According to Carr, “it’s an old assumption going back years to when any attack against a non-financial target was attributed to a state actor.” Without that premise, the only logical conclusion is that some email accounts at the DNC appear to have been broken into by someone, and perhaps they speak Russian. Left ignored is the mammoth difference between Russians and Russia.

Some experts even go so far as to pit themselves directly against the JAR. Take famed data security pioneer John McAfee, the developer of the first commercial antivirus program. McAfee has been a major player in the cybersecurity industry for the past 50 years and does not believe that the Russians were behind the hacks on the DNC, John Podesta’s emails and the Hillary Clinton presidential campaign.

McAfee notes that the JAR contains an appendix that lists hundreds of IP addresses that were supposedly “used by Russian civilian and military intelligence services,” but notes that,

"While some of those IP addresses are from Russia, the majority are from all over the world, which means that the hackers constantly faked their location . . . if it looks like the Russians did it, then I can guarantee you it was not the Russians . . . [The JAR] is a fallacy . . . hackers can fake their location, their language, and any markers that could lead back to them. Any hacker who had the skills to hack into the DNC would also be able to hide their tracks . . ."

The entire election hacking activities could also be some sort of "false flag" operation by someone else with extremely deep pockets and a political agenda. Along these lines, McAfee derides recent investigative techniques behind conclusions of Russian attribution, stating:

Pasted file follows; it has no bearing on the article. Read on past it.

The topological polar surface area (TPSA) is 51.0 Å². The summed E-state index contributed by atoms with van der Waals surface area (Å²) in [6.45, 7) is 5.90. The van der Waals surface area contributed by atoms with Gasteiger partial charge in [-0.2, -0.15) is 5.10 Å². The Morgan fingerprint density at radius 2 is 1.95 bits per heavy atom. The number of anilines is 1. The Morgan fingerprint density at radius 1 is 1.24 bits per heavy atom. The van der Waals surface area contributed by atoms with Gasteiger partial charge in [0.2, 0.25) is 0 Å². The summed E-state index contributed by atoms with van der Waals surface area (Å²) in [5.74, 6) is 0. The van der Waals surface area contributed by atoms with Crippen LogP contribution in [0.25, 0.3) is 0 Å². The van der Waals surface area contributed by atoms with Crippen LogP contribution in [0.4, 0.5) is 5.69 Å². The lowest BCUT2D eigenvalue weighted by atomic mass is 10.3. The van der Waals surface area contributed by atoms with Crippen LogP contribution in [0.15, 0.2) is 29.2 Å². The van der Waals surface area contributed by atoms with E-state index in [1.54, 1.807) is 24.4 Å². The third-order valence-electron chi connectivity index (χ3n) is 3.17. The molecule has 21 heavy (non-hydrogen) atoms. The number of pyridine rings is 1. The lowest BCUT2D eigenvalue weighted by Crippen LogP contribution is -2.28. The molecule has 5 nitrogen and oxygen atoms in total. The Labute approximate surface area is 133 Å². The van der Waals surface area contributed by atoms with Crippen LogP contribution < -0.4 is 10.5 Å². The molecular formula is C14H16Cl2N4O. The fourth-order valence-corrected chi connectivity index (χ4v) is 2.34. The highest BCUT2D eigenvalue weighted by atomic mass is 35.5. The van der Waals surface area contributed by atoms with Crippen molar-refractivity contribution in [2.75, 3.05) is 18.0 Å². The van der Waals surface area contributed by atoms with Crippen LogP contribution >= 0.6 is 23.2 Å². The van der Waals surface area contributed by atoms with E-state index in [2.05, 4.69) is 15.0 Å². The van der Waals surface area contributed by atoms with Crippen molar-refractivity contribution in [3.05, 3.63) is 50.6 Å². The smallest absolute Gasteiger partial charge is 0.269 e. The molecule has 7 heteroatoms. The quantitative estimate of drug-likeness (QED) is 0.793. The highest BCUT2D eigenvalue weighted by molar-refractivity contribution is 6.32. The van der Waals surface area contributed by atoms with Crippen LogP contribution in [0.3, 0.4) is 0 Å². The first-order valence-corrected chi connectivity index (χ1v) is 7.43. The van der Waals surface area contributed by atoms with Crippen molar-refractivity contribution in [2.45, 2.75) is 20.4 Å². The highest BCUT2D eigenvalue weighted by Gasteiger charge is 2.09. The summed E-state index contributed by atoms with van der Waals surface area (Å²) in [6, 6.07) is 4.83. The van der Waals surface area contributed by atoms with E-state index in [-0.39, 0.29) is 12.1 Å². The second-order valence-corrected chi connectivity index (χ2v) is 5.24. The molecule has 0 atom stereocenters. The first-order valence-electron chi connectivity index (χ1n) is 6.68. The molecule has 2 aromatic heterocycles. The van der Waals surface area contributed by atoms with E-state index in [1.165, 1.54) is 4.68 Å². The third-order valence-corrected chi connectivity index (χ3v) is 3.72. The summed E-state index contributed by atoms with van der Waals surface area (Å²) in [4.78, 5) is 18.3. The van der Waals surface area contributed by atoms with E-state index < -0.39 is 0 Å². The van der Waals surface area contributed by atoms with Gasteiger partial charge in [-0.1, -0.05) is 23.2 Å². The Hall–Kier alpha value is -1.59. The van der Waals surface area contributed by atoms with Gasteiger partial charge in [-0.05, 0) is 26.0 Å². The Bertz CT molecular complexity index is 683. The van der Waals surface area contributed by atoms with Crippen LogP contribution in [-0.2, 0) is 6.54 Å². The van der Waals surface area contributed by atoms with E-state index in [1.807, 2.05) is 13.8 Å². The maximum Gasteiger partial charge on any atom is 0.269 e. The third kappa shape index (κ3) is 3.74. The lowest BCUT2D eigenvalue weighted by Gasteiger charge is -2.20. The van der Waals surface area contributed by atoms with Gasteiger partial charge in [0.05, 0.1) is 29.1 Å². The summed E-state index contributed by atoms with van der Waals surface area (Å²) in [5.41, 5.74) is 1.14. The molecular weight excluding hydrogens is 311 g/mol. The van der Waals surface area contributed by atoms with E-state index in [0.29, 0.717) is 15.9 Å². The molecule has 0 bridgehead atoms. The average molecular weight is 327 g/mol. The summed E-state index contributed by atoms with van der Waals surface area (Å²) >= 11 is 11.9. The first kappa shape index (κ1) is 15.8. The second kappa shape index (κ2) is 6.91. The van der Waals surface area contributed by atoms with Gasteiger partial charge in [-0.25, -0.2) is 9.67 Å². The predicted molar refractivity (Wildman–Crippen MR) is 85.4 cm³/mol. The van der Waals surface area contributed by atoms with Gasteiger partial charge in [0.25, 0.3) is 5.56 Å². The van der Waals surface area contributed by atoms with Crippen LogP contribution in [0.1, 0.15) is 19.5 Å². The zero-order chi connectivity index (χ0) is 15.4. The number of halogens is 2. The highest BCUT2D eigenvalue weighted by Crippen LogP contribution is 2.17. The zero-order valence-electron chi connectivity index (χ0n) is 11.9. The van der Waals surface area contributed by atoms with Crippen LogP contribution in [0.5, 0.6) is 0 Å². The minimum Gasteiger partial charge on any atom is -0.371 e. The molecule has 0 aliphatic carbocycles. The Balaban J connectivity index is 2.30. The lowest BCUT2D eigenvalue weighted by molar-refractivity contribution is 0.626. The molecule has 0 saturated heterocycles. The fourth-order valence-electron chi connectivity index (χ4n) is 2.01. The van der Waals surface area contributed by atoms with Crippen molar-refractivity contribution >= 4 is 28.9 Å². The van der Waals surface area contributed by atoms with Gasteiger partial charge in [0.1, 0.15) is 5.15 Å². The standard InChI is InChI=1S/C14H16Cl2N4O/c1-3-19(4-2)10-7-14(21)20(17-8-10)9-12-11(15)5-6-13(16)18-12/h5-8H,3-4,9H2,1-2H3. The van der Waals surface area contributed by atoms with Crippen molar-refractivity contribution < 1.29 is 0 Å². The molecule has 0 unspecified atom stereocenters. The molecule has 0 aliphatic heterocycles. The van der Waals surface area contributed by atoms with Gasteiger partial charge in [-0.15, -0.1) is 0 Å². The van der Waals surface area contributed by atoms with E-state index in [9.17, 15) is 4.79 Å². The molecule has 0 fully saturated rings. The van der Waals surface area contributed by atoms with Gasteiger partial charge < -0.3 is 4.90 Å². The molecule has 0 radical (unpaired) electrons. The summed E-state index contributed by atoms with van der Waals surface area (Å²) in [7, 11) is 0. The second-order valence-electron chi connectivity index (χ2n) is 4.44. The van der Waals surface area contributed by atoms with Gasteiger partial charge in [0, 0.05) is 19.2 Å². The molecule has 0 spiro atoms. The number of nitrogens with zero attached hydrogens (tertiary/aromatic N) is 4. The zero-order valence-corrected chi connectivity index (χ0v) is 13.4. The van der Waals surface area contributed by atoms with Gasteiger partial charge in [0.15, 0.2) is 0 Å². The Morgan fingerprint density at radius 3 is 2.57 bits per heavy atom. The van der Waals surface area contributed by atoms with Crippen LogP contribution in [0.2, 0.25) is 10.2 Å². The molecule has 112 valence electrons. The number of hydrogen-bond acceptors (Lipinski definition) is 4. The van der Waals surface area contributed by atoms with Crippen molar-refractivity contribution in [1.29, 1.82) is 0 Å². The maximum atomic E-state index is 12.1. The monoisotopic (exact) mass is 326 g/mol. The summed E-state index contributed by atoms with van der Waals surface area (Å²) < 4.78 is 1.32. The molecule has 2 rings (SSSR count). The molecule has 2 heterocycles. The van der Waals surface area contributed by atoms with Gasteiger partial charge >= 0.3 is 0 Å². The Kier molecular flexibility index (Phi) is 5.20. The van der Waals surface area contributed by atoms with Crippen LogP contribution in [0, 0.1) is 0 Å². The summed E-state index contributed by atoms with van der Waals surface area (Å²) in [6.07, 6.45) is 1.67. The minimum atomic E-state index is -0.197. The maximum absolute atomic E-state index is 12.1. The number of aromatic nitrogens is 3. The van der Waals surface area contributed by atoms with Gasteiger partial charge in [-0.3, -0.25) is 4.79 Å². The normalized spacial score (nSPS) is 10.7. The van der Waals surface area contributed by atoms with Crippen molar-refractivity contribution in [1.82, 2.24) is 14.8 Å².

"If I was the Chinese and I wanted to make it look like the Russians did it, I would use Russian language within the code, I would use Russian techniques of breaking into the organization . . . in the end, there simply is no way to assign a source for any attack.”

Meanwhile, WikiLeaks' founder Julian Assange has insisted that the Russian government is not the source of the Podesta and DNC e-mails, implying that the source is instead a disgruntled DNC or other Democratic operative. 

Fancy Bear, What will You Wear

What does the public know for certain about Fancy Bear, or any of its other dozen names assigned by researchers such as APT 28, Tsar Team, Sofacy, Strontium and Pawn Storm? Not much.

Despite being one of the most reported-on groups of active hackers, there is very little any researcher can say with absolute certainty about Fancy Bear. No one knows, for instance, how many hackers are working regularly within Fancy Bear, or how they organize their hacking squads. No one even knows if Fancy Bear is based in one city or scattered in various locations across Russia or the world. They don’t even know what they call themselves.

No confirmed Fancy Bear hacker has ever actually gotten caught. Fancy Bear has evolved into a modern-day bogeyman -- powerful and ubiquitous, nowhere and everywhere.


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About the Author

John Reed Stark is president of John Reed Stark Consulting LLC, a data breach response and digital compliance firm. Formerly, Stark served for almost 20 years in the Enforcement Division of the U.S. Securities and Exchange Commission, the last 11 of which as Chief of its Office of Internet Enforcement.